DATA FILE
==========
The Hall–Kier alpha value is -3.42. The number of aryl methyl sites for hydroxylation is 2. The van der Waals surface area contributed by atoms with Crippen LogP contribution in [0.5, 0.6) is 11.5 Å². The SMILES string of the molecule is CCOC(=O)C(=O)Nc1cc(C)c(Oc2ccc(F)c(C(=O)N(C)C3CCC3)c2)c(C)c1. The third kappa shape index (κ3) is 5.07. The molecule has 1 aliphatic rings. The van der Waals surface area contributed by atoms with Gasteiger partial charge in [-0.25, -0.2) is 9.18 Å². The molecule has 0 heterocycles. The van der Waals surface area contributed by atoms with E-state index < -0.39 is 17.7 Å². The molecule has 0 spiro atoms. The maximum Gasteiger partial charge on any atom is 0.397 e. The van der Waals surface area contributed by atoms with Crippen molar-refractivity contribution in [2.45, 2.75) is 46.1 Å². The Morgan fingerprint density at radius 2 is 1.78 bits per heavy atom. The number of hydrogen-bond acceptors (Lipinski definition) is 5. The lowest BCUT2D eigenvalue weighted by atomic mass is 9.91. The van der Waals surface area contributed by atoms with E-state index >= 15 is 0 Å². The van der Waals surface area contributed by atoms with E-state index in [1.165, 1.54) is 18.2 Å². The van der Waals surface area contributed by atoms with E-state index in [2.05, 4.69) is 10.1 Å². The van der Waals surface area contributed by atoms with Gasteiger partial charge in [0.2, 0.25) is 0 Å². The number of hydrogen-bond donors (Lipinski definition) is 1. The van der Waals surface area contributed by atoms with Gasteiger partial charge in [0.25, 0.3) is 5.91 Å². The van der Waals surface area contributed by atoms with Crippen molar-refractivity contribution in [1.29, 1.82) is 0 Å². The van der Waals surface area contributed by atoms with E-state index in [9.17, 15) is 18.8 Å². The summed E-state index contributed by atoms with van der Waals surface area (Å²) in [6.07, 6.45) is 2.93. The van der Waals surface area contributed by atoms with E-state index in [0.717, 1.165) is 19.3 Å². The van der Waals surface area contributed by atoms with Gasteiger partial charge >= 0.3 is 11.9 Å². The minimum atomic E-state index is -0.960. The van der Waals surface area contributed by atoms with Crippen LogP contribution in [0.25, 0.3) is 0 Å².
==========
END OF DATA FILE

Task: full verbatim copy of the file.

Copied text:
The Hall–Kier alpha value is -3.42. The number of aryl methyl sites for hydroxylation is 2. The van der Waals surface area contributed by atoms with Crippen LogP contribution in [0.5, 0.6) is 11.5 Å². The SMILES string of the molecule is CCOC(=O)C(=O)Nc1cc(C)c(Oc2ccc(F)c(C(=O)N(C)C3CCC3)c2)c(C)c1. The third kappa shape index (κ3) is 5.07. The molecule has 1 aliphatic rings. The van der Waals surface area contributed by atoms with Gasteiger partial charge in [-0.25, -0.2) is 9.18 Å². The molecule has 0 heterocycles. The van der Waals surface area contributed by atoms with E-state index < -0.39 is 17.7 Å². The molecule has 0 spiro atoms. The maximum Gasteiger partial charge on any atom is 0.397 e. The van der Waals surface area contributed by atoms with Crippen molar-refractivity contribution in [2.45, 2.75) is 46.1 Å². The Morgan fingerprint density at radius 2 is 1.78 bits per heavy atom. The number of hydrogen-bond acceptors (Lipinski definition) is 5. The lowest BCUT2D eigenvalue weighted by atomic mass is 9.91. The van der Waals surface area contributed by atoms with E-state index >= 15 is 0 Å². The van der Waals surface area contributed by atoms with E-state index in [1.165, 1.54) is 18.2 Å². The van der Waals surface area contributed by atoms with E-state index in [2.05, 4.69) is 10.1 Å². The van der Waals surface area contributed by atoms with Gasteiger partial charge in [0.2, 0.25) is 0 Å². The number of hydrogen-bond donors (Lipinski definition) is 1. The van der Waals surface area contributed by atoms with Gasteiger partial charge in [0.25, 0.3) is 5.91 Å². The van der Waals surface area contributed by atoms with Crippen molar-refractivity contribution in [1.29, 1.82) is 0 Å². The van der Waals surface area contributed by atoms with E-state index in [9.17, 15) is 18.8 Å². The summed E-state index contributed by atoms with van der Waals surface area (Å²) in [6.07, 6.45) is 2.93. The van der Waals surface area contributed by atoms with E-state index in [0.717, 1.165) is 19.3 Å². The van der Waals surface area contributed by atoms with Gasteiger partial charge >= 0.3 is 11.9 Å². The minimum atomic E-state index is -0.960. The van der Waals surface area contributed by atoms with Crippen LogP contribution in [0.25, 0.3) is 0 Å².